Work Package 3
Ethics of research
Work package 3 - Ethics of Urban Research Practice, aims to develop a situated ethics approach that supports knowledge co-production for urban equality. This approach is conceptually-driven, theoretically-informed, practice-led, action-orientated, relational, dialogic and participatory. It will be developed in the light of the current debates relating to ethics of urban research and planning with specific focus on urban inequalities.
'Practising Ethical Research in the Urban Global South' (2015)
Watch now 'Practising Ethical Research in the Urban Global South' (2015), a film made in 2015 by DPU researchers and their partners for ‘Practising Ethics’, a Bartlett-funded conference chaired by Professor Jane Rendell for the Bartlett Ethics Commission. The video was curated by Prof. Adriana Allen, Dr Michael Walls and Matt Wood-Hill, and provides a good spring board for the work of WP3.
Through a series of interviews with colleagues in Ethiopia, India, Tanzania, Peru and Bolivia, various challenges are raised, specifically: relationships between researchers and participants; interpersonal sensitivities; the wider consequences of ethical practice beyond research, and how to build ethics into work.
Ethics in the Built Environment
The Bartlett Ethics Commission seeks to develop an understanding of the sensitivities of ethical issues in built environment research and professional practice.
The Bartlett Ethics Commission is led by Professor Jane Rendell, Director of Architectural Research (2004-11) and Vice Dean Research for the Bartlett (2010-13), and Dr David Roberts, Bartlett Ethics Fellow. It brings together researchers and practitioners from across The Bartlett and UCL with collective expertise in action-based, humanities, participatory, practice-led, social science and science methods.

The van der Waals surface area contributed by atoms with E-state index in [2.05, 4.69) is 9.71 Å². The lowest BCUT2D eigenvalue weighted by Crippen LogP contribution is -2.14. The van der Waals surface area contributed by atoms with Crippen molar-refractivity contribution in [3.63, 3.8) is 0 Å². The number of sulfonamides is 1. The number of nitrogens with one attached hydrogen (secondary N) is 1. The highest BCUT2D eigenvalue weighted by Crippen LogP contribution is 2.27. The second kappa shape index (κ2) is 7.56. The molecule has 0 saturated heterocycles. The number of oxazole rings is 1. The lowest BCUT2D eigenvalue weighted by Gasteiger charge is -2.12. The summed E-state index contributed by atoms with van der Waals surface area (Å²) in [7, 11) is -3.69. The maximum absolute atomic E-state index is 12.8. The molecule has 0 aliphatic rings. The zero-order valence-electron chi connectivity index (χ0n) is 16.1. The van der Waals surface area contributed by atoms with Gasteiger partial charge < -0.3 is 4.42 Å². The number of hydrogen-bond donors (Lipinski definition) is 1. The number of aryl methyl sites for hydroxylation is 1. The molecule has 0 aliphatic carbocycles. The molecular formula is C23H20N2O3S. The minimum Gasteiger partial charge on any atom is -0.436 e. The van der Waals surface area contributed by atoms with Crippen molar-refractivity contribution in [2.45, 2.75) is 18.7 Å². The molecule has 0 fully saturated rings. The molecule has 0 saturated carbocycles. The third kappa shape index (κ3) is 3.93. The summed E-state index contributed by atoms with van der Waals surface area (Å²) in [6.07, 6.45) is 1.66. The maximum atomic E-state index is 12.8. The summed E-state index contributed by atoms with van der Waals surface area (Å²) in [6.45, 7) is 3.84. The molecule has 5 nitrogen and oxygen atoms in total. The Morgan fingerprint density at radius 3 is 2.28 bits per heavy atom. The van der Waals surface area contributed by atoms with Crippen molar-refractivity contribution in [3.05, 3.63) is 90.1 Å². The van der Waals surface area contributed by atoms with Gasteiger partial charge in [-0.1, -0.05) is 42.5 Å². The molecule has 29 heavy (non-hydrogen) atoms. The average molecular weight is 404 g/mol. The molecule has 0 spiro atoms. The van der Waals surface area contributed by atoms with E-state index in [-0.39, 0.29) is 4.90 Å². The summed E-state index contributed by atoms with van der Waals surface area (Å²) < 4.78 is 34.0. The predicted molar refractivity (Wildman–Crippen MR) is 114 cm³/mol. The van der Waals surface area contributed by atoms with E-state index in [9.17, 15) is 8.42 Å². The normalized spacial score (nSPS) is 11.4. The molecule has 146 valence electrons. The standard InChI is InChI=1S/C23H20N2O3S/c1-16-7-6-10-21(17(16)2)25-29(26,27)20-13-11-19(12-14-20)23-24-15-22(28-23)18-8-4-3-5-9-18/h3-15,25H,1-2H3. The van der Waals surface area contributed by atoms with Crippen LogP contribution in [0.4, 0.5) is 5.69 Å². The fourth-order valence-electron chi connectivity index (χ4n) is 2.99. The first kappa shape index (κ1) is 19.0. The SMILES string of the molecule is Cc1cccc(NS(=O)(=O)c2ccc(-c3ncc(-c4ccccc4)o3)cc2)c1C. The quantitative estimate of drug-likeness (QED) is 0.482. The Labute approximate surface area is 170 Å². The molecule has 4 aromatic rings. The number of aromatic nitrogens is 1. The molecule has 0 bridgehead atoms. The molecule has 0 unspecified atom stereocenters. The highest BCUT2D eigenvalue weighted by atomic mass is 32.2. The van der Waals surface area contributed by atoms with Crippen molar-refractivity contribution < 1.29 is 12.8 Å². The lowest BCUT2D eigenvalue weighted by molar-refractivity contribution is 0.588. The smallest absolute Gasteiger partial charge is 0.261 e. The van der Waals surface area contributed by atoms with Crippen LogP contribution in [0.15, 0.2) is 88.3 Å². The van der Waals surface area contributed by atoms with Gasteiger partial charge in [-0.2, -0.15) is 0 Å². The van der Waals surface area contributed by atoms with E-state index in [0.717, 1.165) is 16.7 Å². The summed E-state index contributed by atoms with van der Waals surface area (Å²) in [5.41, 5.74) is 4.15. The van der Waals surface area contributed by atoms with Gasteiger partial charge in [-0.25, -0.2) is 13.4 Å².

The Commission expands understanding, raises awareness and collectively develops approaches of ethical practice targeted to the methodologies chosen by built environment researchers and practitioners and their relation to disciplinary specificities and institutional settings.
Site Writing as Critical Practice. Reflections and readings from Jane Rendell.
As well as supporting practice-led research, I understand research as a form of practice, and writing to play a core role in that practice. In 2004, as Director of Architectural Research at the Bartlett, part of my role was to create an institutional environment and culture that supported designers in submitting their projects as research for the RAE2008. I wrote a paper for ARQ – ‘Architectural Research and Disciplinarity’ – reflecting on how design is a form of architectural research, and how design as one kind of practice-led research relates to the other humanities-based, social scientific and scientific methodologies used in other built environment disciplines.
In my own work as an art/architectural/urban critic, historian and theorist, I argue that since critical writing takes place somewhere, it also needs to be grasped as a type of critical spatial practice. The desire to work with variations in voice to reflect and create spatial distances and proximities between works and texts, subjects and objects, writers and readers, became the motivation for Site-Writing, a collection of essays and documentations of essays and text-works produced between 1998 and 2008 which question and perform notions of situatedness and spatiality in critical writing. I summarised this work for two edited collections published by Ashgate in 2013, in ‘A Way with Words: Feminists Writing Architectural Design Research’, for Murray Fraser’s Architectural Design Research, I highlighted writing as a form of feminist critical spatial practice, and in ‘The Siting of Writing, and the Writing of Sites’, for Matthew Carmona’s Explorations in Urban Design, I looked at a range of work produced by MA and PhD students who take my site-writing module, which redefines how theory is taught through an experimental and improvised practice-led approach that I call site-writing..